United Bank assumes deposits of First National Bank of Barnesville

The First National Bank of Barnesville, Barnesville was closed today by the Office of the Comptroller of the Currency, which appointed the Federal Deposit Insurance Corporation (FDIC) as receiver.

To protect the depositors, the FDIC entered into a purchase and assumption agreement with United Bank, Zebulon, Georgia, to assume all of the deposits of The First National Bank of Barnesville.

The two branches of The First National Bank of Barnesville will reopen on Saturday as branches of United Bank. Depositors of The First National Bank of Barnesville will automatically become depositors of United Bank. Deposits will continue to be insured by the FDIC, so there is no need for customers to change their banking relationship in order to retain their deposit insurance coverage up to the applicable limits.

Customers of The First National Bank of Barnesville should continue to use their existing branch until they receive notice from United Bank that it has completed systems changes to allow other United Bank branches to process their accounts as well.

This evening and over the weekend, depositors of The First National Bank of Barnesville can access their money by writing checks or using ATM or debit cards. Checks drawn on the bank will continue to be processed. Loan customers should continue to make their payments as usual.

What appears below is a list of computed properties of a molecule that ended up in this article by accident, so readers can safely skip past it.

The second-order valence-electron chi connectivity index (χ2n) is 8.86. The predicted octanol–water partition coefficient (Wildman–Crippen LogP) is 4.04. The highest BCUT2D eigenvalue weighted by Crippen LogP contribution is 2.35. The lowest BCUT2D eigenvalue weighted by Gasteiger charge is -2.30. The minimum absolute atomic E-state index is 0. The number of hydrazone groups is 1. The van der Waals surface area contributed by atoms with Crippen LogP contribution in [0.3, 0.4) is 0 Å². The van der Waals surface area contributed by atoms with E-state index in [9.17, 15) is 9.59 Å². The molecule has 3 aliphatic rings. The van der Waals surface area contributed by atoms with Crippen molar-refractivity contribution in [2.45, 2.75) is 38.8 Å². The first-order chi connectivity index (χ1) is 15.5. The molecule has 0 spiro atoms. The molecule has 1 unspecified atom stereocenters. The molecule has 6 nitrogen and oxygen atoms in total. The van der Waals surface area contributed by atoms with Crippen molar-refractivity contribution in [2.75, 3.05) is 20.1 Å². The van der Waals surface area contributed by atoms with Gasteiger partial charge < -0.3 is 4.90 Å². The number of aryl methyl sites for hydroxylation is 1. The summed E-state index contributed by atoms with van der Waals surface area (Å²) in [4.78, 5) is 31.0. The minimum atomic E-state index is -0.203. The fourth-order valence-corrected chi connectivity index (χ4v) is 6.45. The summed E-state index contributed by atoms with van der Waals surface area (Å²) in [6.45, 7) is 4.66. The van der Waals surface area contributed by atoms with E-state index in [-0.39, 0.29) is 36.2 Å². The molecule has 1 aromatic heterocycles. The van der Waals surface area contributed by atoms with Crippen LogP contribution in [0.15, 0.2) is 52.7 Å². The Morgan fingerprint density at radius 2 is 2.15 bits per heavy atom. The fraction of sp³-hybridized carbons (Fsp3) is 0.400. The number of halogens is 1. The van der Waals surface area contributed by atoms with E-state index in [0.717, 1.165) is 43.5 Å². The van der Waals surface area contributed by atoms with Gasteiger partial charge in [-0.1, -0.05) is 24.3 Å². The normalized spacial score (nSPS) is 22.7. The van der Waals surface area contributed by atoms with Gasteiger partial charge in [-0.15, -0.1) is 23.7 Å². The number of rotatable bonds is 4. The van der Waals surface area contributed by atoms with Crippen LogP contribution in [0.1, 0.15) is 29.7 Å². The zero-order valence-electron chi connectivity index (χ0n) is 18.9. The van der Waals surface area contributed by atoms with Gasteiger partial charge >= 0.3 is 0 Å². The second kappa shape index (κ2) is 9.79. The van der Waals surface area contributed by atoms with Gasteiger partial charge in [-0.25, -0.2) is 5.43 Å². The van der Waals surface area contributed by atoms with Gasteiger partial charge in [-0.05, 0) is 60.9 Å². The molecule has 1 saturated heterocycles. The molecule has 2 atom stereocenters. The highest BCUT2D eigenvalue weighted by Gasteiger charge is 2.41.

As of June 30, 2010, The First National Bank of Barnesville had approximately $131.4 million in total assets and $127.1 million in total deposits. United Bank did not pay the FDIC a premium for the deposits of The First National Bank of Barnesville. In addition to assuming all of the deposits, United Bank agreed to purchase essentially all of the failed bank’s assets.

The FDIC and United Bank entered into a loss-share transaction on $107.3 million of The First National Bank of Barnesville’s assets. United Bank will share in the losses on the asset pools covered under the loss-share agreement. The loss-share transaction is projected to maximize returns on the assets covered by keeping them in the private sector.

The transaction also is expected to minimize disruptions for loan customers.

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